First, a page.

Keep in mind that to get a good close-up photo of a moose you really need a good zoom on your camera. I have seen people move too close to these large animals. They are wild and very unpredictable. If you have captured moose photos and would like to share them, feel free to send them to our Photo Album Project at

I photographed this moose in Gros Morne National Park.

Thursday, June 21, 2007

Insects in Flight

The first photo this morning shows a couple of insects that just happened to fly past my camera as I was photographing the flowers on a tree. I didn't see them until after I downloaded the photo.

On Sunday morning a small insect was hovering near by so I tried to photograph it in flight. My auto focus wouldn't lock on the insect so I switched to manual focus. The second and third images were captured before the insect flew away.

To be honest, it was the first time I had ever tried to capture insect in flight.

Wednesday, June 20, 2007


I never tire of photographing clouds. They are always interesting to observe because they have different shapes, colours and textures. On Sunday, I took nearly 100 photos of the clouds above my house in Holyrood and I am sharing three of them with you today.

The second photo is a closer view of the first. See if you can find that cloud is in the first image.

Tuesday, June 19, 2007


This time of the year brings new animal as well as new plant life. It is like the world bursts and there is new life everywhere. Of course animals are harder to photograph than plants.

A couple of years ago I was lucky to see a family of ducks swimming in the water around Brigus. I followed the family of ducks for a while and photographed them on land and water.

For the first few years I lived in Holyrood, I had hens and ducks and every spring we would have little ones running around our yard. I took lots of photographs on slide film in those days. You can see more photos at:

Monday, June 18, 2007

Fort Amhearst

Yesterday was another beautiful sunny day here on the Avalon Peninsula.
Today's photo of Fort Amhearst was taken from Signal Hill yesterday afternoon. During the war, the concrete structures located below the lighthouse housed cannons to protect the entrance to the harbour.

The second image shows two people sitting on the cliffs of Signal Hill enjoying a day looking out over the North Atlantic Ocean. There were thousands of people on Signal Hill yesterday.

Some people have begun to leave comments on my Photo of the Day Blog. I apologize, but I haven't had time to respond to those comments. However, despite the fact that I seldom answer them, if you prefer to leave comments that anyone in the world can read, feel free to start comment threads on my blog at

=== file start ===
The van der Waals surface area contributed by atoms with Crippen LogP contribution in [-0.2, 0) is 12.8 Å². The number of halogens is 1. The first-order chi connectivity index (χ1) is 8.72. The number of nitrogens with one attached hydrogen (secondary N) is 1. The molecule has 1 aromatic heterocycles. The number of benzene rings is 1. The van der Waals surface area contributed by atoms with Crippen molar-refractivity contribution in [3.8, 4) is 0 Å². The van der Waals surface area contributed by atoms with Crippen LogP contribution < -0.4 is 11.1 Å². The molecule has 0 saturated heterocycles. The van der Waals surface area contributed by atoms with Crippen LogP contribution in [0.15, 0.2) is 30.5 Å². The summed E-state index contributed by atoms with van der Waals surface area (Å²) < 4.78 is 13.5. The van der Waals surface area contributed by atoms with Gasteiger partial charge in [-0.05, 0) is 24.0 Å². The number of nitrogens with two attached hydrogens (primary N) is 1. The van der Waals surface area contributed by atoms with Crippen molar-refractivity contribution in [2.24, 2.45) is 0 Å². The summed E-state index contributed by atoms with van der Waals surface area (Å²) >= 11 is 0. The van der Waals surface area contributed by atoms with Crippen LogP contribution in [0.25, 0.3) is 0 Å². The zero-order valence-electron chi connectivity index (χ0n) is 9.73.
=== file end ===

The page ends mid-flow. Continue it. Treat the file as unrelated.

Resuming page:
Sunday, June 17, 2007

More Icebergs

My Photo of the Day yesterday was rejected by several SPAM filtering programs, so you may not have received it. The message may have been rejected because I had 5 photos attached, however, I suspect it was the word "Swallow" in the subject line.

If you missed it, check my blog at

Today I am sharing two photos taken around 24 hours apart from different reference points. The first was taken in Outer Cove yesterday, and the second from Signal Hill today. I wanted to capture a portion of the foreground in each of these photos.

Swallow / Iceberg

My apologies for missing the Photo of the Day over the past two days. To compensate, I am sending photos on two themes: Swallow and Iceberg.

The photos of the swallow were taken in Outer Cove today. I was lucky to catch it as it flew from the roof.

The iceberg photos were taken on Signal Hill around 2:30 this afternoon. It is difficult to judge the size of the iceberg, but later, when I zoomed in on the photo of the iceberg, I saw that there were seagulls standing on the berg. Seagulls are two feet high and hardly show up as specks. The iceberg doesn't look too large in the first photo, but it is quite large.

Wednesday, June 13, 2007


While I was walking a couple of days ago, I stopped to photograph the trail in a couple of places. I have taken photos of this section of trail many times because I like the way the path leads into the forest through a dark "opening". The photo gives me a feeling of mystery - wondering what lies in wait in the "darkness" after you enter.

In reality, when I walk under the canopy created by the evergreen trees, I go around a curve and down a small hill and come to a large open, boggy area. The forest is so quiet and peaceful that my mind is usually quiet after I finish a walk.

To capture this photo, I focused on the grassy area near the opening in the trees, the brightest part of the scene. If I had focused (exposed) on the darker area, the rest of the photo would be too bright.

Tuesday, June 12, 2007


On the way home yesterday, I drove to the top of Signal Hill to see where the icebergs were. The one I photographed in Black Head eight days ago is no longer visible. The large one that was close to St. John's Harbour is not visible from my vantage point. The only one visible was the same one I photographed from Quidi Vidi Village in the fog last Friday.

I am sending two views of the same scene: a vertical (portrait) and a horizontal (landscape) version. The third image is a closer view taken with my 70-300 mm lens at maximum zoom. This is a large iceberg but there are no boats to compare it to and we are looking down on it, both of which tend to make it seem smaller than it is.

Reddish Egrets

Reddish Egrets Reddish egrets were rare around Citrus Park in SW Florida, however, I did see a few on Sanibel Island and in Lovers Key Park ...